Hibs blew golden chance of ending long wait for Cup

Craig Sibbald wheels away after nodding home Blair Alston's cross for what proved to be the winner. Picture: John Devlin
Craig Sibbald wheels away after nodding home Blair Alston's cross for what proved to be the winner. Picture: John Devlin
14
Have your say

“It’s got to change, it’s inevitable, a matter of when, not if.”

Those words have echoed down through the years, repeated by successive Hibs managers who have invariably added: “I hope it is me,” as they bid to become the first since Dan McMichael in 1902 to lead the Easter Road club to Scottish Cup glory.

Now the current incumbent Alan Stubbs knows the first question he’ll be asked when next season’s competition kicks off will be the timeworn: “Could this be Hibs’ year?”

For 113 years now the emphatic answer has been a resounding “No,” Hibs beaten in ten finals and, following this defeat by Falkirk, losing out in a semi-final for the 18th time. Stubbs’ reply, just as inevitably, will be “Why not?”

And it is that eternal optimism which persuades the Hibs support to believe that one day, hopefully in their lifetimes, that dream will come true while, at the same time, resigning themselves to the fact that like all the generations who have gone before them, there appear to be some things that just aren’t meant to be.

The law of averages suggesting that one day Hibs will win the cup has been stretched beyond breaking point but, at the same time, you have to be in it to win it as they say, but even if they were to be going into this season’s final against surprise finalists Inverness Caley as underdogs, Stubbs and his players will today be kicking themselves that they don’t at least, have that opportunity.

“We have to blame ourselves,” sighed striker Farid El Alagui after Falkirk midfielder Craig Sibbald stole a march on Dylan McGeouch to meet Blair Alston’s cross and nod the ball beyond goalkeeper Mark Oxley for the only goal of the game.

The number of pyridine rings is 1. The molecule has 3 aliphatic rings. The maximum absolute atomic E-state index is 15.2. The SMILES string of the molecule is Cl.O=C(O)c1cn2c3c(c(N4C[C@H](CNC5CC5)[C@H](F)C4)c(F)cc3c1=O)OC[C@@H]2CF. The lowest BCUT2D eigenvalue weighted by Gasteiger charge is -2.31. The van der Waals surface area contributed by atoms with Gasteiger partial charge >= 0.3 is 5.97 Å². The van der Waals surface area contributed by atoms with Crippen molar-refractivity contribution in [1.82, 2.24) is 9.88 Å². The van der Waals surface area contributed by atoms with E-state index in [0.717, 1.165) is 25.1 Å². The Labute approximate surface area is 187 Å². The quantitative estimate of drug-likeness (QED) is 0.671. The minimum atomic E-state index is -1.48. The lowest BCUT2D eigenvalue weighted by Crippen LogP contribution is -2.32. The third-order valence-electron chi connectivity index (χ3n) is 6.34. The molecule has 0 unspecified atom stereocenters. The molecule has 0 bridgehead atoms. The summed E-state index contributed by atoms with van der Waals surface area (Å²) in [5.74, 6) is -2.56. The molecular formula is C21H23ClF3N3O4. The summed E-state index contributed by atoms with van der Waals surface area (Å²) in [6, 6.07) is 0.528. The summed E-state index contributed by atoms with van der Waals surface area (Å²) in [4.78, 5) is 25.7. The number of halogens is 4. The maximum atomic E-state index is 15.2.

El Alagui’s point was straightforward and simple, the well-worn truism that if you don’t put the ball in the net you don’t win football matches. To that end Stubbs’ players had plenty of opportunities to have earned themselves a third final appearance in four seasons. But through a combination of good goalkeeping from Jamie MacDonald – the former Hearts man enjoying another of those charmed afternoons he seems to have when facing Hibs – luck, and indifferent finishing, they failed to do so.

Twice Hibs hit the woodwork, MacDonald getting the faintest of touches on Fraser Fyvie’s shot to direct it onto the post, the ball then rebounding into his arms. Scott Allan then smacked a shot off the crossbar.

MacDonald also enjoyed slices of good fortune, the ball coming off his chest as David McCracken got his boot to the ball fractionally ahead of the diving El Alagui and then seeing the former Bairns hitman unable to get sufficient power on his header as he lay prone on the ground.

Luke Leahy cleared off the line after El Alagui’s battling qualities had carved out another half-chance, McGeouch mis-kicked in front of goal and then teed up Lewis Stevenson who blasted horribly over from 16 yards.